Getting a shiny, new credit card is exciting. It comes with a pretty picture, a nice credit line and a license to shop. Of course, you have to use the card responsibly in order to maintain and build your credit score. Don’t go on an application spree every month with the impression you are building your credit arsenal. By understanding how the credit score model works, you can time your credit card applications -- every three to six months -- to lessen the impact on your credit score.
Credit Score Basics
Your credit score is based off the information contained in your credit score. You have three credit reports -- Experian, TransUnion and Equifax -- and each comes with a credit score. You also have a FICO credit score, which is the standard used in the credit industry. According to MyFICO.com, your credit score comprises your payment history, balances, age of accounts, new credit and types of credit used.
Every single credit card application shows up on your credit report. The credit reporting bureau files this information under your hard inquiries section. According to MyFICO, credit inquiries account for 10 percent of your credit score. Each inquiry lowers your credit score by a few points. The more you have, the lower your credit score. By keeping your inquiries to a minimum, you reduce the number of lost points. According to Bankrate, inquiries affect your FICO score for only a year -- although each inquiry appears on your report for two years. To truly minimize your losses, wait a year between applications.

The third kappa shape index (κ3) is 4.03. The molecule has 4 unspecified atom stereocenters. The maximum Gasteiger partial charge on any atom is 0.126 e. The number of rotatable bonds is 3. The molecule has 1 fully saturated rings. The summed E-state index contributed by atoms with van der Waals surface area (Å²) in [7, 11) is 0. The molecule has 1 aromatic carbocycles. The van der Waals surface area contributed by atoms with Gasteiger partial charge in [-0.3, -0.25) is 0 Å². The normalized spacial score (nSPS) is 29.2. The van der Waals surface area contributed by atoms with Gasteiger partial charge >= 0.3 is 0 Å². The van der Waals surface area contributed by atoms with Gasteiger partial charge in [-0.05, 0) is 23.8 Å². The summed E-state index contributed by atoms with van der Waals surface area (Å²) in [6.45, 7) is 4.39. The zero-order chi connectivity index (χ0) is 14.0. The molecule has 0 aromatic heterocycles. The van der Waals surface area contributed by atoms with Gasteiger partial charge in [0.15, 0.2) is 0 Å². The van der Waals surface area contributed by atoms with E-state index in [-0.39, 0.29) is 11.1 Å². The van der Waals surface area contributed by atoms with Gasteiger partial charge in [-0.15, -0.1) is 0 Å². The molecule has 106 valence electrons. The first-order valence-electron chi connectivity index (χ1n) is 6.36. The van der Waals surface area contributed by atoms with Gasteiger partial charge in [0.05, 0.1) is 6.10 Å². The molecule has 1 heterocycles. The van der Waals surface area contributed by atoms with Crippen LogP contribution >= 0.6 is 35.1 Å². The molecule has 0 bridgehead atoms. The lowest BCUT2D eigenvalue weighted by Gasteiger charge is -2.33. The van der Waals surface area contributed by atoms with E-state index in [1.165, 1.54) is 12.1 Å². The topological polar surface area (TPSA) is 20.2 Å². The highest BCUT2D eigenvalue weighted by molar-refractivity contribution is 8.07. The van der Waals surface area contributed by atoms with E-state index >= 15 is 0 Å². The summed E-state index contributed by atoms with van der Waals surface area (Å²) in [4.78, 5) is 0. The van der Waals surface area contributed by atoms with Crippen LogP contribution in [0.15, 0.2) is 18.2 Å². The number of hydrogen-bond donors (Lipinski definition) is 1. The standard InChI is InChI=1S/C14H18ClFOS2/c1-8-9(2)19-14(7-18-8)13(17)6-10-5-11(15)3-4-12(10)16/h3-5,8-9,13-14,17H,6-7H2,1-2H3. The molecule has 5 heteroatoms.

The length of your credit history makes up 15 percent of your credit score. Every new account you add to your portfolio decreases your average account age. Instead of opening multiple accounts, wait for your accounts to age to at least 6 months before you add a new one.
Positive Account History
Your credit report is really a snapshot of your risk. Lenders use your credit report to assess whether you are a good bet or a lost cause. Most credit issuers want to see at least six months of responsible credit use before taking a risk. Make on-time payments and stay under your credit score for the best scores. Keep your balance less than 30 percent of your limit for optimal credit utilization.
A credit application denial is different than waiting between approved credit applications. According to Mint Life, you want to wait at least 90 days after a denied credit card application before resubmitting. After your denial, you receive an adverse action letter stating the exact reason you were denied. Use that letter as a road map to fix the problems with your credit. Once you fix the issues, try again. Credit repair isn’t a quick fix. Expect the process to take some time.
- MyFICO: Credit Checks & Inquiries
- Yahoo! Finance: How Will Opening a New Account Affect My Credit?
- MyFICO: What’s in My FICO Score
- Mint Life: Facebook Fan Q&A: My Credit Application Got Declined — How Long Should I Wait to Apply Again?
- Chicago Tribune: Understanding Credit Utilization
- Bankrate: How Credit Inquiries Affect Credit Score
Leigh Thompson began writing in 2007 and specializes in creating content for websites. She has been published online in various capacities. Thompson has an associate degree in information technology from the University of Kansas and is working on a bachelor's degree in business and personal finance.